Randy Willis leaving Stevens County after nearly 40 years in local law enforcement
MORRIS - In the two months since Sheriff Randy Willis announced he would be resigning at the end of 2012, he has gotten many phone calls and e-mails from residents saying thanks for the little things - opening a car door or quieting a neighbor's dog.
In his 12 years as sheriff, Willis has overseen some big office changes and high-profile cases, but still appreciates the ability to take care of the small problems for the citizens of Stevens County.
"Everybody's problem is the biggest problem in their world, and you try to do that for them as much as you try to do the other stuff," said Willis.
Willis was appointed Sheriff on March 1, 2001 when then-sheriff Larry Sayre resigned to take office as a county commissioner. Willis was elected sheriff in 2002 and re-elected in 2006 and 2010. He announced his resignation in October to take a position with the Minnesota Sheriffs' Association.
"I think [the Sheriff's office] is in a real good place now," Willis said. "I've done what I can here to make it like this, and now it's time for somebody with new ideas and a new vision to take it from here."
Willis got his start in law enforcement while a student at the University of Minnesota, Morris in the early 1970s by working in the dispatch center each weekend, alternating eight-hour shifts with another dispatcher, and serving as a member of the police reserve.
Willis was hired by the Morris Police Department shortly before he graduated from UMM with a degree in sociology. At that time, law enforcement training consisted of an eight-week session at the Bureau of Criminal Apprehension. Willis competed his training and stayed with the MPD - save for a brief "mid-life crisis" - for more than 20 years.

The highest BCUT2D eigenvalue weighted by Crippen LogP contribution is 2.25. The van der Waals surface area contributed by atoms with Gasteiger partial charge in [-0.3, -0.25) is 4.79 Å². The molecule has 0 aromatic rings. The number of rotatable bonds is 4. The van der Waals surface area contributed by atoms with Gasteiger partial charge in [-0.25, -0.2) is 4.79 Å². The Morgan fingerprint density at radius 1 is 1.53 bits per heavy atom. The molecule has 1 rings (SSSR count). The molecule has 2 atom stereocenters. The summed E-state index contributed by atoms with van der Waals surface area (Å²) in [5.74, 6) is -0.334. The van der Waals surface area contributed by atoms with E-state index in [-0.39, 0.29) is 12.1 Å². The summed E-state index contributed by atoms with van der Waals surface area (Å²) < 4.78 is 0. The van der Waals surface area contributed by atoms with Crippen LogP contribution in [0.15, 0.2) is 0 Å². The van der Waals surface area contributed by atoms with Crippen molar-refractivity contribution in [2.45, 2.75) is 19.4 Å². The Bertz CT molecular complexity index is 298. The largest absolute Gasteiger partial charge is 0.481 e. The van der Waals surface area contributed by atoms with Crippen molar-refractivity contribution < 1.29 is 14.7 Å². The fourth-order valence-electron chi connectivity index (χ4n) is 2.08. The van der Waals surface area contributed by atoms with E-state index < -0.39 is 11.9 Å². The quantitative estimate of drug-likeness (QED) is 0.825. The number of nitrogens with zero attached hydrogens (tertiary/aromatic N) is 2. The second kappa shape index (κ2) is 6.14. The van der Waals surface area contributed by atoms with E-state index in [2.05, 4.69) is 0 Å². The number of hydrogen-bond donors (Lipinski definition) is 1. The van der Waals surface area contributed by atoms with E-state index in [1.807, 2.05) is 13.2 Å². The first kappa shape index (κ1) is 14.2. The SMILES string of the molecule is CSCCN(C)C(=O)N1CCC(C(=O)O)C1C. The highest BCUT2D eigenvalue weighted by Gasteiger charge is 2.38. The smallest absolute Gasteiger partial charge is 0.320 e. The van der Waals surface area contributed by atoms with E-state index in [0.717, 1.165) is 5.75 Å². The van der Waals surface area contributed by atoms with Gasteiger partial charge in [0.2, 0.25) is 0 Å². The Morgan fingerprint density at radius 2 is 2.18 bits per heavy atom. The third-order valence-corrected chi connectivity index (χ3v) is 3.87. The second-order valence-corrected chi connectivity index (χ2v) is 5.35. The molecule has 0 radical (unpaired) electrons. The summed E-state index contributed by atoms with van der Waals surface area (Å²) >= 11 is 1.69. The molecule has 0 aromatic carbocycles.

When Sayre was elected to the Stevens County Board of Commissioners and retired as sheriff, Willis saw the opening as an opportunity for change and a chance to take on a new challenge.
Although both the police and sheriff's departments have responsibility for law enforcement duties, the sheriff's office also oversees the PSAP (public safety answering point) and communications, jails, custody proceedings, civil process actions, and courthouse and courtroom security.
In his 11 years in the office, Willis said he and the rest of his staff have made numerous technology upgrades and opportunities for collaboration that have improved the operations of the office while saving country taxpayers money in the long-term.
During his tenure as sheriff, Willis has overseen the switch to to a more robust radio system that allows for communication between agencies, supported upgrades to the office records management system, and collaborated on the switch to a virtual PSAP system that will build redundancy for dispatch services across three counties.
"I think with small counties that's the way of the future," said Willis. "We have to collaborate wherever we can. The hardware that each of us is installing is so powerful that three small counties can share the same system, it's just a matter of getting together with the other counties and taking the time to do it."
One of the most notable events during Willis' tenure as sheriff was the process to explore building a jail in Stevens County. At the time the jail discussion took place, the county was housing an average of 25 to 30 prisoners per day at a high cost to the county. Today, the county averages just seven or eight prisoners per day, which would not be a cost-effective number for running a jail, Willis said.
"I believe now that in the long run the people of the county are going to be fiscally better off that we don't have [a jail]," Willis said. "There was a spike in the number of people we had in jail for a long time there, but it was an interesting phenomenon to see the people come out against this thing. A lot of times, the people are right and I think they were in this case."
Starting Jan. 2, 2013, Willis will begin work as the deputy director of the Minnesota Sheriff's Association.
His primary responsibility will be to help organize conferences and trainings on behalf of the organization, but he may also be called on to speak at the legislature or do other lobbying for the organization. One of his priorities in the new position, Willis said, is to organize more regionally trainings to make it easier for officers in remote counties to attend trainings.
Although Willis was not involved with the process to appoint his successor, he said the county went through a "good process" and had two strong final candidates to choose from.
"Jason [Dingman] will just do a great job for Stevens County, and I hope the people will support him and support their sheriff's office as well as they have me in the last few years," Willis said.
"I've learned a lot of things from a lot of people in my time in Stevens County," Willis added. "It's been great, and my life is richer for it."